Literature and madness dominate Michel Foucault’s early writings in the 1960s, and indeed much of his career. In this text, Foucault considers the relation between madness, language, and silence; the difficult frontier between language and literary convention; and the experience of madness within language. He moves from a meditation on madness, to a rare commentary on theatre, stagecraft, and Artaud, and finishes by considering literature’s capacity for rupture. ‘Literature and Madness’ is a translation of a text written by Foucault in the 1960s, and recently published in Folie, langage, littérature, ed. Henri-Paul Fruchaud, Daniele Lorenzini and Judith Revel (Paris: Vrin, 2019, 89–109). This version includes a translator’s introduction by Nancy Luxon and was given a distinct subtitle to distinguish it from a similar lecture with the same title in that volume.

The other papers so far available from this issue are listed here, along with some video abstracts. Some of the papers are available open access, others require subscription.

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“Michel Foucault psychologue ?” par Philippe Sabot et Elisabetta Basso Maison Européenne des Sciences de l’Homme et de la Société, 25 novembre 2021, Lille.

Foucault News

“Michel Foucault psychologue ?” par Philippe Sabot et Elisabetta Basso Maison Européenne des Sciences de l’Homme et de la Société, 25 novembre 2021, Lille, France

“Michel Foucault psychologue ?” par Philippe Sabot et Elisabetta Basso Maison Européenne des Sciences de l’Homme et de la Société, 25 novembre 2021, Lille.
“Michel Foucault psychologue ?” par Philippe Sabot et Elisabetta Basso
Maison Européenne des Sciences de l’Homme et de la Société, le jeudi 25 novembre à 18:00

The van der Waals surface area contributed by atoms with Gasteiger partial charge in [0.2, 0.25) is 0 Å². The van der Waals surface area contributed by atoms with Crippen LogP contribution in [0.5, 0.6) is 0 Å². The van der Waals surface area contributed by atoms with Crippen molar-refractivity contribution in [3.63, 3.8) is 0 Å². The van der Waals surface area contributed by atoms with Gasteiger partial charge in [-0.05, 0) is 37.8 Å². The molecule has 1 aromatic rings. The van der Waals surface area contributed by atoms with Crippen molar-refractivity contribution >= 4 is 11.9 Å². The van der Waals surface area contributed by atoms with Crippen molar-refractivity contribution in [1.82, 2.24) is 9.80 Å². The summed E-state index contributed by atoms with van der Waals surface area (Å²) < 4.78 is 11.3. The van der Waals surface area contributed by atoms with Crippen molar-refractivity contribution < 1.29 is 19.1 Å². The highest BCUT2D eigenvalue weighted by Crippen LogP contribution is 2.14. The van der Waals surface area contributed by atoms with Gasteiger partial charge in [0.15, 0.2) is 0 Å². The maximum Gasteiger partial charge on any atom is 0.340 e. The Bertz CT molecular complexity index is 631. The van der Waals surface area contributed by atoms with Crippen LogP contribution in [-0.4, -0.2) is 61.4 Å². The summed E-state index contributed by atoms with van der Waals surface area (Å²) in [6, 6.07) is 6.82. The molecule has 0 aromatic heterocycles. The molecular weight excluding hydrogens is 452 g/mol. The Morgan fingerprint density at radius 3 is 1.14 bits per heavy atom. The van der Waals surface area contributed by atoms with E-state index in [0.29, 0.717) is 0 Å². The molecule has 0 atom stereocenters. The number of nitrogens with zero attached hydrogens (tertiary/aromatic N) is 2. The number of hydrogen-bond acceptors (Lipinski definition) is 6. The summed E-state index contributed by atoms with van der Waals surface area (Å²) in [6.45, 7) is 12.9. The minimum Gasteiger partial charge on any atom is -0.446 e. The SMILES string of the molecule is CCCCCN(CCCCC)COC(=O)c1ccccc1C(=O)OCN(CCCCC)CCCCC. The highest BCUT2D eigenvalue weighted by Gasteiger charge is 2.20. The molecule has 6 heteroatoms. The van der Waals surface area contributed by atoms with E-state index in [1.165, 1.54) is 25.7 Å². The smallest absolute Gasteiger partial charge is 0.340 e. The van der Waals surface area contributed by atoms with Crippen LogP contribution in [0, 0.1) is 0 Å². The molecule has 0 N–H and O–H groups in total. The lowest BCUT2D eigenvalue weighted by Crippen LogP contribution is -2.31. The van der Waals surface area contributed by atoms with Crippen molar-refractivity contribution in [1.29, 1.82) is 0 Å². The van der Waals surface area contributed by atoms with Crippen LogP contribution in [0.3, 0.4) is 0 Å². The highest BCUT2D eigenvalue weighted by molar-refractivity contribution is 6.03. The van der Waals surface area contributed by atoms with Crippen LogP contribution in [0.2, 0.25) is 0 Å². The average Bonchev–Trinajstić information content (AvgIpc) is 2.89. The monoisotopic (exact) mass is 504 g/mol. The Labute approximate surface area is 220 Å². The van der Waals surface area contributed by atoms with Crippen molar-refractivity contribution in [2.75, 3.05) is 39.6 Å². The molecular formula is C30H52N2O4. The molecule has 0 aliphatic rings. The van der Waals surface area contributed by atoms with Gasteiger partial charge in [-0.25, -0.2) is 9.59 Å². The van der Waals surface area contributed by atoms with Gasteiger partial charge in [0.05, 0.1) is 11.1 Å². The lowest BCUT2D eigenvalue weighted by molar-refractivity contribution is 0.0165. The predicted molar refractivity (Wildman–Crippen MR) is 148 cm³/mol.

De 1952 à 1955, Michel Foucault est assistant de psychologie à la Faculté des Lettres de Lille. C’est là qu’il rédige un ouvrage sur Ludwig Binswanger (1881-1966) fondateur de l’analyse existentielle. Resté à l’état de manuscrit, il est publié par les soins d’Elisabetta Basso. On prend la mesure de l’intérêt porté par Foucault à la psychiatrie et à la psychologie et de leur importance dans sa formation. Si sa recherche bifurque à partir de 1961…

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My first book, Mapping the Present is 20 years old…

It was twenty years ago today that my first book, Mapping the Present: Heidegger, Foucault and the Project of a Spatial History was published. I received an advance on 4 October 2001. The contract was signed with Athlone, who became Continuum before the book actually appeared, and now is with Bloomsbury Academic. For an academic book and one by a first-time author I was told that it sold quite well. The original print run is long gone. Unfortunately it’s continued to go up in price, and is now rather expensive, even if it’s just print-on-demand. There are pdfs circulating of course…